How to Lose Weight During Ramadan (Top 10 Life-Changing Tips!)


Ramadan is the holy month when Muslims worldwide observe abstinence by going without food and drink; the idea is you fill your soul by emptying your body. However, it’s also an excellent opportunity to lighten your body permanently—by finally losing that unwanted weight you’ve been carrying around!

Fasting has turned out to be the most significant weight loss hack this decade, and by using the dry fasting method, backed by science, you can lose substantial weight this Ramadan.

Before we get into the top 10 hacks that will revolutionize your fat loss, let’s look at why you should lose weight during Ramadan and why you haven’t.

Can You Lose Weight During Ramadan?

Ramadan fasting is a form of dry or absolute fasting (no food, no water) and is often 3 times faster than regular (water) fasting for weight loss. 


Here’s more. The average weight loss after 3 days of water fasting is 2 kgs. However, the average weight loss after 1 day of dry fasting is 2 kgs. So you’re losing the same amount of weight but in 1/3 the time!

Muslims dry fast between 11–22 hours during Ramadan, depending on the region, making this sacred month an incredible opportunity to lose unwanted fat.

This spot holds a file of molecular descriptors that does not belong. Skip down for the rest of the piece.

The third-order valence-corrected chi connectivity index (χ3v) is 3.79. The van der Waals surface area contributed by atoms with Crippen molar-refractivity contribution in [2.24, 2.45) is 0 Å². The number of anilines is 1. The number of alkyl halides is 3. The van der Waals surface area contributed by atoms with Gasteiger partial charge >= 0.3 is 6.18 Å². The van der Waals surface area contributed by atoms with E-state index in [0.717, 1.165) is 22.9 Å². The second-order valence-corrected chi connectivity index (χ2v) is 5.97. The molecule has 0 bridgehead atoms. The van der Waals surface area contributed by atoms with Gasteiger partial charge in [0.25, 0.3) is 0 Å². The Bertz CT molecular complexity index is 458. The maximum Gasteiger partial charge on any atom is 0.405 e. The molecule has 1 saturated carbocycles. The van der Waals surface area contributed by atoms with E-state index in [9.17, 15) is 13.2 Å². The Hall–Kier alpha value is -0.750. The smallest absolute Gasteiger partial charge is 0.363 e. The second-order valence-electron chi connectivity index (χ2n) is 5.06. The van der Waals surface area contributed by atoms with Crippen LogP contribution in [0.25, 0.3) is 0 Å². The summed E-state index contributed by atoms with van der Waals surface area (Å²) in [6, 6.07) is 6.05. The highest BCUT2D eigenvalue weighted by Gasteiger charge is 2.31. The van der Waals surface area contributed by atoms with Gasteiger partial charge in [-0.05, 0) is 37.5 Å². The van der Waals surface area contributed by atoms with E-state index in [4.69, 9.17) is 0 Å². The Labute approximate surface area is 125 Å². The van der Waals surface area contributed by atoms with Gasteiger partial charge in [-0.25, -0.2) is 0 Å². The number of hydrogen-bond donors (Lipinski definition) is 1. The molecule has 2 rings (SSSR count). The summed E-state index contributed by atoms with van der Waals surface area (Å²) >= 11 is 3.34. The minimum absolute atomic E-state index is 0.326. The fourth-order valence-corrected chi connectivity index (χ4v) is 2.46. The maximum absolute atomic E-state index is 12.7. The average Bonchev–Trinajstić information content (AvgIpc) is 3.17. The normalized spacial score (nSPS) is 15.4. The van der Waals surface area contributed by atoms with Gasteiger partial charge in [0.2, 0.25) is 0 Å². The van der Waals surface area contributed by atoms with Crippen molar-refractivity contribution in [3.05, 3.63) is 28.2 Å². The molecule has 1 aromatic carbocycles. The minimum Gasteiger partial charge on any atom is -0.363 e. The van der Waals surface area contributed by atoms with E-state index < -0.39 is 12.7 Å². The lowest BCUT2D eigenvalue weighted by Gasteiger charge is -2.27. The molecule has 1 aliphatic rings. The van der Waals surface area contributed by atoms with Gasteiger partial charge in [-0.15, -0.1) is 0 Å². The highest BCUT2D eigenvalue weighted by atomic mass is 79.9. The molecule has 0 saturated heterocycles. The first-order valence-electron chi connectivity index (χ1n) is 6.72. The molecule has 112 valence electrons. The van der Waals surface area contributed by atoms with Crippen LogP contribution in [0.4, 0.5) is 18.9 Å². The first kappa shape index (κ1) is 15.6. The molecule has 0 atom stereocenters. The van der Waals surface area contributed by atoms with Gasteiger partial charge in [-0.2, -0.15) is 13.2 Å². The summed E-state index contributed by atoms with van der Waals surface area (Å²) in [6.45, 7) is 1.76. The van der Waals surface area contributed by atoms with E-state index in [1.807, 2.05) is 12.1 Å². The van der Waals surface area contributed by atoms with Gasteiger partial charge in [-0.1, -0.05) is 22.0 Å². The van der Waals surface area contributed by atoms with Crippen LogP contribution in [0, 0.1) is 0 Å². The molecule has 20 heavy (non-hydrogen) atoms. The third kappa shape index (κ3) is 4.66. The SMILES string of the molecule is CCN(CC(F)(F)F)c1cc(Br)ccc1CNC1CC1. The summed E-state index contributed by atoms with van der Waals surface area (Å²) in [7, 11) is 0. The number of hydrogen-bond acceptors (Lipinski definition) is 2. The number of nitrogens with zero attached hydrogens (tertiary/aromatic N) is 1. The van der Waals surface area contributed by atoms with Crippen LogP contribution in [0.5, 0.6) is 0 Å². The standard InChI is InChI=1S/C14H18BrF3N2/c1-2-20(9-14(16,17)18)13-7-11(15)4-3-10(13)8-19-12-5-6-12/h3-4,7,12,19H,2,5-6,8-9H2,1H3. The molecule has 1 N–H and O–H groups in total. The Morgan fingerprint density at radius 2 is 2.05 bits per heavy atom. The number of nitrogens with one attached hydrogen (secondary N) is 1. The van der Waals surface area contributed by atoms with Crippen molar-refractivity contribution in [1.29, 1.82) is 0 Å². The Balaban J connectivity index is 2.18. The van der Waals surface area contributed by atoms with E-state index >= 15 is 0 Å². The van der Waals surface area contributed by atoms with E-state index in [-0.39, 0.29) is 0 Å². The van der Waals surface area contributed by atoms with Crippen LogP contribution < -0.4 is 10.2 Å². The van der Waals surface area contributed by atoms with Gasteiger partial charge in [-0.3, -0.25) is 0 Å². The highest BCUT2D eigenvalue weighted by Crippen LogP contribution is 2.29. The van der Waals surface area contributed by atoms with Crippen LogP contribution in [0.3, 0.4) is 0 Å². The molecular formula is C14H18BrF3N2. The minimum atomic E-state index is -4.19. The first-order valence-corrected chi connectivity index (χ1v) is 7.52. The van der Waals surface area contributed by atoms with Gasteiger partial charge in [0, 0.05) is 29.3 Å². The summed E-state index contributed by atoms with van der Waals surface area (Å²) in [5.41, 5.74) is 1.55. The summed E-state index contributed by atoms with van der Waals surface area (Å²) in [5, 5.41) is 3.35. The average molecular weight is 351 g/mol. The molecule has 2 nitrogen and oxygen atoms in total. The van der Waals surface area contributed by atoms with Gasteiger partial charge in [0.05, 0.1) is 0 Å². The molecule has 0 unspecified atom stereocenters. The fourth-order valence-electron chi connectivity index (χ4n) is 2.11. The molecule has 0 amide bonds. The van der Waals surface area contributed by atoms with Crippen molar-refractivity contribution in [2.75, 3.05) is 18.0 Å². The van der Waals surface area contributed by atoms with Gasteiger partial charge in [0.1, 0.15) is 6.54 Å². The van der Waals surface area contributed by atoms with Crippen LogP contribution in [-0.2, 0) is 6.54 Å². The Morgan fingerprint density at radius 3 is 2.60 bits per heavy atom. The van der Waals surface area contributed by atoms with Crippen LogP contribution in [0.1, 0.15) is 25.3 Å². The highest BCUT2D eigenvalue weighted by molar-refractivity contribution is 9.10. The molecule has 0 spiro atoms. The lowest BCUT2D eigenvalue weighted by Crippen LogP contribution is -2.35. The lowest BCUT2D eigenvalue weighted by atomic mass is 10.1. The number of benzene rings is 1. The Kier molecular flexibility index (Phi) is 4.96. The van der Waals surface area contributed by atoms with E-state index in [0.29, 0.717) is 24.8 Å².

Fasting during Ramadan can be a highly efficient method to lose weight. During a dry fast, the body burns fat to get energy, and in the absence of water, your body also burns fat to create water. This speeds up the rate of fat-burning, or autolysis, increasing fat loss. 

Your body needs water to function correctly and must make its own. Research done in Malaysia shows that the body’s total urine output is almost the same even with reducing water intake during Ramadan. This is because your body is endogenously creating water through your fat cells. Your body makes over 400 ml of water daily by metabolizing its fat cells. Just 100 grams of fat produces 110 grams of water.

To find precisely how dry fasting increases weight loss, read my article We Need to Talk About Dry Fasting: It’s A Weight Loss Game Changer.

Why You Are Not Losing Weight During Ramadan

Several perpetrators sabotage your weight loss during Ramadan, including lack of exercise, over-eating, and poor food choices. However, none of these compare to the single most significant factor in your battle against the bulge during Ramadan.

The biggest reason for not losing weight during Ramadan is high sugar intake. Most people consume sweet, sugary foods during Ramadan, especially when breaking the fast. Sugar triggers your weight gain; sugar feeds harmful bacteria, makes you hungrier, spikes insulin, and quickly turns into fat.